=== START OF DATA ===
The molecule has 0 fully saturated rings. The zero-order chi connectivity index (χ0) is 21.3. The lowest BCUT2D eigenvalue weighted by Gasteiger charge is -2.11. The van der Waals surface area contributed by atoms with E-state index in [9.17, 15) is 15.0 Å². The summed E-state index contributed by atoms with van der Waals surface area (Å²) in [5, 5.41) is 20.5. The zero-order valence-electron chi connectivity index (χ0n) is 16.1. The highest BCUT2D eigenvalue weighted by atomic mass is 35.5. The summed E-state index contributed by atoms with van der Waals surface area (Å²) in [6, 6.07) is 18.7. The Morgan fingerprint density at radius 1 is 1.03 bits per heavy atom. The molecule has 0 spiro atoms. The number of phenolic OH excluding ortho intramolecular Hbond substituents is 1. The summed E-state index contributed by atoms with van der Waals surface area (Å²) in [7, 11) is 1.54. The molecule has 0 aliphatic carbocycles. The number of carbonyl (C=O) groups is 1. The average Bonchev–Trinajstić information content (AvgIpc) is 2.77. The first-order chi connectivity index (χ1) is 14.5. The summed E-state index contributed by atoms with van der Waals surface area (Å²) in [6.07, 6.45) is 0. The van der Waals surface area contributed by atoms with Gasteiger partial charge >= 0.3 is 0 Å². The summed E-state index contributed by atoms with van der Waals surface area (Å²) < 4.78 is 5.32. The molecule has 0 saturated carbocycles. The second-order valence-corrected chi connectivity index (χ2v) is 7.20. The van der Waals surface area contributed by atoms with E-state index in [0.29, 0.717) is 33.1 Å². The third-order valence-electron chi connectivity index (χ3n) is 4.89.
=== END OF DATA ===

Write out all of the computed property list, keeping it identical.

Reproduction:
The molecule has 0 fully saturated rings. The zero-order chi connectivity index (χ0) is 21.3. The lowest BCUT2D eigenvalue weighted by Gasteiger charge is -2.11. The van der Waals surface area contributed by atoms with E-state index in [9.17, 15) is 15.0 Å². The summed E-state index contributed by atoms with van der Waals surface area (Å²) in [5, 5.41) is 20.5. The zero-order valence-electron chi connectivity index (χ0n) is 16.1. The highest BCUT2D eigenvalue weighted by atomic mass is 35.5. The summed E-state index contributed by atoms with van der Waals surface area (Å²) in [6, 6.07) is 18.7. The Morgan fingerprint density at radius 1 is 1.03 bits per heavy atom. The molecule has 0 spiro atoms. The number of phenolic OH excluding ortho intramolecular Hbond substituents is 1. The summed E-state index contributed by atoms with van der Waals surface area (Å²) in [7, 11) is 1.54. The molecule has 0 aliphatic carbocycles. The number of carbonyl (C=O) groups is 1. The average Bonchev–Trinajstić information content (AvgIpc) is 2.77. The first-order chi connectivity index (χ1) is 14.5. The summed E-state index contributed by atoms with van der Waals surface area (Å²) in [6.07, 6.45) is 0. The van der Waals surface area contributed by atoms with Gasteiger partial charge >= 0.3 is 0 Å². The summed E-state index contributed by atoms with van der Waals surface area (Å²) < 4.78 is 5.32. The molecule has 0 saturated carbocycles. The second-order valence-corrected chi connectivity index (χ2v) is 7.20. The van der Waals surface area contributed by atoms with E-state index in [0.29, 0.717) is 33.1 Å². The third-order valence-electron chi connectivity index (χ3n) is 4.89.